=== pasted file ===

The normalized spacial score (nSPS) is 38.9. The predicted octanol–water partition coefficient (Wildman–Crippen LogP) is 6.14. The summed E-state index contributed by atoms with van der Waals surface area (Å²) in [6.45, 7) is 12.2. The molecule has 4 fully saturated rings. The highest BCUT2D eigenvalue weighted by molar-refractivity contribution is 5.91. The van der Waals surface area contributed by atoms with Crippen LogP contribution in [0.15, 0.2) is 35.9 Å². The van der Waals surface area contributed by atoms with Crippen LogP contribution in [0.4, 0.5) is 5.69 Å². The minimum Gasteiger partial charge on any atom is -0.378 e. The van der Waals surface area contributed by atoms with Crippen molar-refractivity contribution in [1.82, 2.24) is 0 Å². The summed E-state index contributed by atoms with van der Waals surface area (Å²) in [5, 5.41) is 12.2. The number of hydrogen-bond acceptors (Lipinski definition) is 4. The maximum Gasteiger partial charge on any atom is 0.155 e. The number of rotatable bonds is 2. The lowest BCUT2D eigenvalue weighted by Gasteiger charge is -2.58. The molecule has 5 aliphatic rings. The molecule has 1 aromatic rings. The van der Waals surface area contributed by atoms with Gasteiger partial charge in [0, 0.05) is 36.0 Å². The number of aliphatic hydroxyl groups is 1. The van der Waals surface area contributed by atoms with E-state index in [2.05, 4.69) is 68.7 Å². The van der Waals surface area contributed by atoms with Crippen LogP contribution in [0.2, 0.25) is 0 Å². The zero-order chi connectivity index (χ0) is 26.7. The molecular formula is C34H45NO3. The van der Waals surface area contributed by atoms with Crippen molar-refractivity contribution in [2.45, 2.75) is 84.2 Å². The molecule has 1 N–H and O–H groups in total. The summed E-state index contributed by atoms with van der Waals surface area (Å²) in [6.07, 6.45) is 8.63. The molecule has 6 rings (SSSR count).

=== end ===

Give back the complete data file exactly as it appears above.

The normalized spacial score (nSPS) is 38.9. The predicted octanol–water partition coefficient (Wildman–Crippen LogP) is 6.14. The summed E-state index contributed by atoms with van der Waals surface area (Å²) in [6.45, 7) is 12.2. The molecule has 4 fully saturated rings. The highest BCUT2D eigenvalue weighted by molar-refractivity contribution is 5.91. The van der Waals surface area contributed by atoms with Crippen LogP contribution in [0.15, 0.2) is 35.9 Å². The van der Waals surface area contributed by atoms with Crippen LogP contribution in [0.4, 0.5) is 5.69 Å². The minimum Gasteiger partial charge on any atom is -0.378 e. The van der Waals surface area contributed by atoms with Crippen molar-refractivity contribution in [1.82, 2.24) is 0 Å². The summed E-state index contributed by atoms with van der Waals surface area (Å²) in [5, 5.41) is 12.2. The number of hydrogen-bond acceptors (Lipinski definition) is 4. The maximum Gasteiger partial charge on any atom is 0.155 e. The number of rotatable bonds is 2. The lowest BCUT2D eigenvalue weighted by Gasteiger charge is -2.58. The molecule has 5 aliphatic rings. The molecule has 1 aromatic rings. The van der Waals surface area contributed by atoms with Gasteiger partial charge in [0, 0.05) is 36.0 Å². The number of aliphatic hydroxyl groups is 1. The van der Waals surface area contributed by atoms with E-state index in [2.05, 4.69) is 68.7 Å². The van der Waals surface area contributed by atoms with Crippen LogP contribution in [0.2, 0.25) is 0 Å². The zero-order chi connectivity index (χ0) is 26.7. The molecular formula is C34H45NO3. The van der Waals surface area contributed by atoms with Crippen molar-refractivity contribution in [2.45, 2.75) is 84.2 Å². The molecule has 1 N–H and O–H groups in total. The summed E-state index contributed by atoms with van der Waals surface area (Å²) in [6.07, 6.45) is 8.63. The molecule has 6 rings (SSSR count).